Scientists are working feverishly to understand the complex mechanisms driving sea level rise. Without drastic cuts in CO2 emissions, they say 20 percent of the global population may lose their homes to rising seas.
A spate of scientific papers examining the effect of climate change on the world's oceans are shedding more light on the topic. Just this week, leading sea level experts warned that today's fossil fuel emissions mean rising seas for centuries to come.
The most recent report published by the Intergovernmental Panel on Climate Change (IPCC) in 2013 attempted to project future sea level rise. The authors considered four different scenarios for sea level rise based on different rates of warming as a result of burning differing amounts of fossil fuels.
But these did not include dynamic contributions from ice melt in Antarctica and Greenland. The two regions are covered by ice sheets, which together store more than two-thirds of the world's freshwater.
If the Greenland ice sheet were to melt, scientists estimate that sea level would rise about 6 meters (20 feet). If the Antarctic ice sheet were to melt, sea level would rise by about 60 meters (200 feet).
Warmer oceans, higher seas
Climate change leads to sea level rise in various ways. Firstly, water expands when it is warmer, taking up more volume. A study published recently in the "Proceedings of the National Academy of Sciences" indicates that the amount of sea level rise that comes from the oceans warming and expanding has been underestimated in the past.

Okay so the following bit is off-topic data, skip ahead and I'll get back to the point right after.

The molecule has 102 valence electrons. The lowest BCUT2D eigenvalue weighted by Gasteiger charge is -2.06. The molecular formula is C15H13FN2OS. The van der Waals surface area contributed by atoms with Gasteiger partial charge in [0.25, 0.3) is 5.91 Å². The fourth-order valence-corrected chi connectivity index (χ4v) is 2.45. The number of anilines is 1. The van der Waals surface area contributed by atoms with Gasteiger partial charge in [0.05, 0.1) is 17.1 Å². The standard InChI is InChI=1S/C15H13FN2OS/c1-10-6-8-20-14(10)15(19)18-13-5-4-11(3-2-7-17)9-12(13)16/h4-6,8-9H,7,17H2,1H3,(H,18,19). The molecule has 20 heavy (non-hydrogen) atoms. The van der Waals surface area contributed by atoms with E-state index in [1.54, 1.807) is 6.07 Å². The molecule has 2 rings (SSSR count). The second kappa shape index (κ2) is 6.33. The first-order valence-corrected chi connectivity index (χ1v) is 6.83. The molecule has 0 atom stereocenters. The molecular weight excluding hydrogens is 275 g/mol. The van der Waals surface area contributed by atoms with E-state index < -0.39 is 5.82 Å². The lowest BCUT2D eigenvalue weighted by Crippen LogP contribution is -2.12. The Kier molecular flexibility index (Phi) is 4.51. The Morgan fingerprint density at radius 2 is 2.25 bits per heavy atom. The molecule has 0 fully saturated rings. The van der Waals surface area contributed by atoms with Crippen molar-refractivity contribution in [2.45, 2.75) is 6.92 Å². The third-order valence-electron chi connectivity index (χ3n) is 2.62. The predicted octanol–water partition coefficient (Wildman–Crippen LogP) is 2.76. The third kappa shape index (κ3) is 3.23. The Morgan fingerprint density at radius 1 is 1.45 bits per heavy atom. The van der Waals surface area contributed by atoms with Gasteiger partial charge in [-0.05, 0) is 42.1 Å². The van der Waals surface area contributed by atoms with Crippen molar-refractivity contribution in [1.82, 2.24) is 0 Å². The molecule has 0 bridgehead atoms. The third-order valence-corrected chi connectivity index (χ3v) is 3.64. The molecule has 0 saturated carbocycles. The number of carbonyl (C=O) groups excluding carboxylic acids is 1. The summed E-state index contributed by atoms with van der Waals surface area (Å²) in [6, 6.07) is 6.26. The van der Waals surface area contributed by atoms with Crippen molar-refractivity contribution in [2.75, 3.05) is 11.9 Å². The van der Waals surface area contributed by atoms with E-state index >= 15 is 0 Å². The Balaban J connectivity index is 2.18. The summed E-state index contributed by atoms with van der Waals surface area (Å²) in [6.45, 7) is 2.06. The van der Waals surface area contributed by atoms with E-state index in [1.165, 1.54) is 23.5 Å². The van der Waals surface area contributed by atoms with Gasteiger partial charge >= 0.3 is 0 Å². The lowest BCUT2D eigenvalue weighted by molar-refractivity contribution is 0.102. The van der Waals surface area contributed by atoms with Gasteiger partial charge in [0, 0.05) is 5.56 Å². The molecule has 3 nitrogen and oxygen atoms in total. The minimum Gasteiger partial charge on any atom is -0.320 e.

Roleof Rietbroek from the University of Bonn in Germany, one of the authors of the study, told DW the share of ocean warming in sea level rise was probably twice as much as previously thought.
Overall, the rate of sea level rise is around 2.7 millimeters per year. This includes thermal expansion, and melting ice sheets and glaciers. Rietbroek and his colleagues used satellite data from 2002 to 2014 to show that expansion alone accounts for about 1.4 millimeters a year.
In addition to tide gauges and floating buoys, satellite technology is helping to make measurements more accurate, the study's co-author Jürgen Kusche from the University of Bonn, told DW.
"The ocean is a vast space, and it's very difficult to measure ocean warming," Kusche said. "Very few [instruments] really go down to the bottom of the ocean, which has an average depth of 3,500 meters."
The deep unknown
Ocean water has absorbed more than 90 percent of excess heat in the atmosphere and nearly 30 percent of the carbon dioxide generated by human consumption of fossil fuels.
US scientists recently found that the world's oceans are warming at a quickening rate, with the past 20 years accounting for half the increase in ocean heat content that has occurred since pre-industrial times.
In the paper published in "Nature Climate Change" in January, scientists from the Lawrence Livermore National Laboratory, working with the National Oceanic and Atmospheric Administration, analyzed heat content changes in varying depths of the world's oceans using data and models stretching back to 1865.
They found that much of the extra heat in the ocean is stored deep underwater, with 35 percent of the additional warmth found at depths below 700 meters. Two decades ago, such ocean depths contained just 20 percent of the extra heat produced from the release of greenhouse gases since the industrial revolution.
Hard to predict: Greenland and Antarctica
The other main source of sea level rise is melting ice from Greenland and Antarctica. Since the last IPCC report was published, satellite data and on-site monitoring have shown that Antarctica has been losing ice over past decades - and that the loss of ice is accelerating.
Commenting on a study he led in 2013, expert Andrew Shepherd told DW: "Together, Antarctica and Greenland are now contributing three times as much ice to sea levels as they were 20 years ago."